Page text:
What happened: China announced an alliance for Intel chip technology’s major rival RISC-V, a Berkeley-based open source chip fundamental tech, during the 2018 Wuzhen International Internet Conference. Alibaba-backed C-Sky, ZTE’s microelectronics affiliate Sanechips, Tsinghua University, and the Institute of Computing Technology at Chinese Academy of Sciences were in the alliance members’ list. Meanwhile, Jesse Fang Zhixi, former global vice president at Intel, will serve as chair of the China Advisory Committee for the technology’s official global RISC-V Foundation. Fang will help foster cooperation connections and acceleration of RISC-V’s application in sectors such as AI and IoT in China.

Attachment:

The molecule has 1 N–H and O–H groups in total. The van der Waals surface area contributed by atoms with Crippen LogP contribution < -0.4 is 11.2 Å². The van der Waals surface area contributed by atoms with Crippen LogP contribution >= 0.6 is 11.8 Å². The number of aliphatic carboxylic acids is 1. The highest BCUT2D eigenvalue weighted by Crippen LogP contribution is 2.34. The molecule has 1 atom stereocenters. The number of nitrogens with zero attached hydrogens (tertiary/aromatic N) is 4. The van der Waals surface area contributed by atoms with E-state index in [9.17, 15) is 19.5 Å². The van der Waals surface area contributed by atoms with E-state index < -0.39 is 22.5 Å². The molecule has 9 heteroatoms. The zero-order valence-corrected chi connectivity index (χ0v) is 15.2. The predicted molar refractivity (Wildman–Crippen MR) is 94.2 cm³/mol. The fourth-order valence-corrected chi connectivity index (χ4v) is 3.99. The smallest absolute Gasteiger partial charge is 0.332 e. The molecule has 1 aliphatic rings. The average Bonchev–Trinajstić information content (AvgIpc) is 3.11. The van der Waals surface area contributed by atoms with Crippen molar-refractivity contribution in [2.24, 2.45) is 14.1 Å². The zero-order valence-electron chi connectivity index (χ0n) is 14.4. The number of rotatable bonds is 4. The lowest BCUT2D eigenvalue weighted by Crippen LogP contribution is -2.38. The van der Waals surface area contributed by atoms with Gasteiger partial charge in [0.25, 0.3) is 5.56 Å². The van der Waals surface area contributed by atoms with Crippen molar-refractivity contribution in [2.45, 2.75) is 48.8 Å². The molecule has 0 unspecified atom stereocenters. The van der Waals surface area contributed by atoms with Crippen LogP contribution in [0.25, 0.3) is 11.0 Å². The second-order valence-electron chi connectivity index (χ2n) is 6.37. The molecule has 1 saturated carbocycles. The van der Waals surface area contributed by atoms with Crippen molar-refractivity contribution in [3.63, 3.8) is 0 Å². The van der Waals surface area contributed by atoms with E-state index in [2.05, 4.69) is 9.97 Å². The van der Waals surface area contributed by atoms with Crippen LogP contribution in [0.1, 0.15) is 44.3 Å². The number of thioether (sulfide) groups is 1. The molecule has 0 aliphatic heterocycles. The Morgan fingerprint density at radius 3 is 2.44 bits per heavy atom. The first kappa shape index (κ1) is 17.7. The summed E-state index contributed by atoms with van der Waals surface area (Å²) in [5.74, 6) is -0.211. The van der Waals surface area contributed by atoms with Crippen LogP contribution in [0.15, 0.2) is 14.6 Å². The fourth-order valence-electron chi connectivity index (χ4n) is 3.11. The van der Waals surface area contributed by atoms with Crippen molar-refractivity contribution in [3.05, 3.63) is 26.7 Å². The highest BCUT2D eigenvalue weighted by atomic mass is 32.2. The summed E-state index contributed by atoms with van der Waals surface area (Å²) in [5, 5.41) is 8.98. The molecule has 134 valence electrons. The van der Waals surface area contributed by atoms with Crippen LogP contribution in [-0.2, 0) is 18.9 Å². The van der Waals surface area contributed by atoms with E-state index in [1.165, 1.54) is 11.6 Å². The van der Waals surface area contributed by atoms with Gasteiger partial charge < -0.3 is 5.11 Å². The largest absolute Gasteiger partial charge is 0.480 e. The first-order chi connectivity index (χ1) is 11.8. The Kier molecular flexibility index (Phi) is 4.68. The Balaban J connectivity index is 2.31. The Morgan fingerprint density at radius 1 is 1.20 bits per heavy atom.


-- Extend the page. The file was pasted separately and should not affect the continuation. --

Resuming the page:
Why it’s important: An initiative behind the announcement is Chinese tech ecosystem’s anxiety over the ownership of fundamental technology, particularly after the ZTE ban and a recent accusation of chip-maker Fujian Jinhua’s suspected IP theft. Prior to the alliance, Zhang said the open source RISC-V can navigate IP disputes, as developers have their own choice to build tailored projects on the free and open RISC-V “specification” (technical standard), without extra-legal risks. In an interview which has received over 200,000 views, Fang said if China let go of the RISC-V chance, the county should wait for another 10 to 15 years to catch up with the global chip-making progress.
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